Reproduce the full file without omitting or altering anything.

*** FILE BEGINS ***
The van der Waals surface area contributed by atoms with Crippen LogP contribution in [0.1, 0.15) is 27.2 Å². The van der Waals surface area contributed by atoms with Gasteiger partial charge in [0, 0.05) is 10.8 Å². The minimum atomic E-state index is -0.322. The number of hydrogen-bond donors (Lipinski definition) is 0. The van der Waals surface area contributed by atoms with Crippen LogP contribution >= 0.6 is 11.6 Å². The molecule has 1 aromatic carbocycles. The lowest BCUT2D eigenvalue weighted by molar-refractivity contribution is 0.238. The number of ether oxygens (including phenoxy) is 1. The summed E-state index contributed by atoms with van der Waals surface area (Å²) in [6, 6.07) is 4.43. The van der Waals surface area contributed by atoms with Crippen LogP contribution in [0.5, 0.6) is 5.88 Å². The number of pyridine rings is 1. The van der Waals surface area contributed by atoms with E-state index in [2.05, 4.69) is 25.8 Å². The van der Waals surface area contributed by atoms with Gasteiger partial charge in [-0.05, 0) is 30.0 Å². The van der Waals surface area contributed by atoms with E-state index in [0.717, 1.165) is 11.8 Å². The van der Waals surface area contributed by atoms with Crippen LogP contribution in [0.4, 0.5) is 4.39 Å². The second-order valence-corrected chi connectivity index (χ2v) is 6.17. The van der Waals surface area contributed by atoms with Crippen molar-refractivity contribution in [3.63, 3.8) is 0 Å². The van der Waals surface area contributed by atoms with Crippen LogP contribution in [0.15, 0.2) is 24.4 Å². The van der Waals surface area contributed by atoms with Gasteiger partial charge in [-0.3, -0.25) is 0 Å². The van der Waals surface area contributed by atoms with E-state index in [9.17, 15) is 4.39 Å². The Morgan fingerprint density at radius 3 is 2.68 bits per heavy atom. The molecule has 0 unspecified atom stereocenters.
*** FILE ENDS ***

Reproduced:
The van der Waals surface area contributed by atoms with Crippen LogP contribution in [0.1, 0.15) is 27.2 Å². The van der Waals surface area contributed by atoms with Gasteiger partial charge in [0, 0.05) is 10.8 Å². The minimum atomic E-state index is -0.322. The number of hydrogen-bond donors (Lipinski definition) is 0. The van der Waals surface area contributed by atoms with Crippen LogP contribution >= 0.6 is 11.6 Å². The molecule has 1 aromatic carbocycles. The lowest BCUT2D eigenvalue weighted by molar-refractivity contribution is 0.238. The number of ether oxygens (including phenoxy) is 1. The summed E-state index contributed by atoms with van der Waals surface area (Å²) in [6, 6.07) is 4.43. The van der Waals surface area contributed by atoms with Crippen LogP contribution in [0.5, 0.6) is 5.88 Å². The number of pyridine rings is 1. The van der Waals surface area contributed by atoms with E-state index in [2.05, 4.69) is 25.8 Å². The van der Waals surface area contributed by atoms with Gasteiger partial charge in [-0.05, 0) is 30.0 Å². The van der Waals surface area contributed by atoms with E-state index in [0.717, 1.165) is 11.8 Å². The van der Waals surface area contributed by atoms with Crippen LogP contribution in [0.4, 0.5) is 4.39 Å². The second-order valence-corrected chi connectivity index (χ2v) is 6.17. The van der Waals surface area contributed by atoms with Crippen molar-refractivity contribution in [3.63, 3.8) is 0 Å². The van der Waals surface area contributed by atoms with Crippen LogP contribution in [0.15, 0.2) is 24.4 Å². The van der Waals surface area contributed by atoms with Gasteiger partial charge in [-0.3, -0.25) is 0 Å². The van der Waals surface area contributed by atoms with E-state index in [9.17, 15) is 4.39 Å². The Morgan fingerprint density at radius 3 is 2.68 bits per heavy atom. The molecule has 0 unspecified atom stereocenters.